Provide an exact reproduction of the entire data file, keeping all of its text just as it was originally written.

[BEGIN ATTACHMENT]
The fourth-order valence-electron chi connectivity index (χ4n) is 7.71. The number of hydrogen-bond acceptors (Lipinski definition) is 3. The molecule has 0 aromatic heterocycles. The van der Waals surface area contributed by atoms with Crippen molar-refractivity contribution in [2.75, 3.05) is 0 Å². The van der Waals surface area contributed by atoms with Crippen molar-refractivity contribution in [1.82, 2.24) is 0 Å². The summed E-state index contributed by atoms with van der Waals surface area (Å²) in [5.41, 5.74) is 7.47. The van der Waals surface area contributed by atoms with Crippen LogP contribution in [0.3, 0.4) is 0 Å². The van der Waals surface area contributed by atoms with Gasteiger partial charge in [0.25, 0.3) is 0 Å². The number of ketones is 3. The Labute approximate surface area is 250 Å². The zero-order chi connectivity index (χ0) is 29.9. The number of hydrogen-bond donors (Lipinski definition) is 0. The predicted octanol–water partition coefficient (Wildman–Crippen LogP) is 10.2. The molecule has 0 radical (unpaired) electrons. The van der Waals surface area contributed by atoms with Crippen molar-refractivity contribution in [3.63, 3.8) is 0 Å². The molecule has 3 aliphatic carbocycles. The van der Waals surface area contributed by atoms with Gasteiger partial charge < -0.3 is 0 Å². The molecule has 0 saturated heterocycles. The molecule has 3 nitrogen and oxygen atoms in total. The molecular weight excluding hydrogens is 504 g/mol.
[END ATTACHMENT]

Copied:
The fourth-order valence-electron chi connectivity index (χ4n) is 7.71. The number of hydrogen-bond acceptors (Lipinski definition) is 3. The molecule has 0 aromatic heterocycles. The van der Waals surface area contributed by atoms with Crippen molar-refractivity contribution in [2.75, 3.05) is 0 Å². The van der Waals surface area contributed by atoms with Crippen molar-refractivity contribution in [1.82, 2.24) is 0 Å². The summed E-state index contributed by atoms with van der Waals surface area (Å²) in [5.41, 5.74) is 7.47. The van der Waals surface area contributed by atoms with Crippen LogP contribution in [0.3, 0.4) is 0 Å². The van der Waals surface area contributed by atoms with Gasteiger partial charge in [0.25, 0.3) is 0 Å². The number of ketones is 3. The Labute approximate surface area is 250 Å². The zero-order chi connectivity index (χ0) is 29.9. The number of hydrogen-bond donors (Lipinski definition) is 0. The predicted octanol–water partition coefficient (Wildman–Crippen LogP) is 10.2. The molecule has 0 radical (unpaired) electrons. The van der Waals surface area contributed by atoms with Crippen molar-refractivity contribution in [3.63, 3.8) is 0 Å². The molecule has 3 aliphatic carbocycles. The van der Waals surface area contributed by atoms with Gasteiger partial charge < -0.3 is 0 Å². The molecule has 0 saturated heterocycles. The molecule has 3 nitrogen and oxygen atoms in total. The molecular weight excluding hydrogens is 504 g/mol.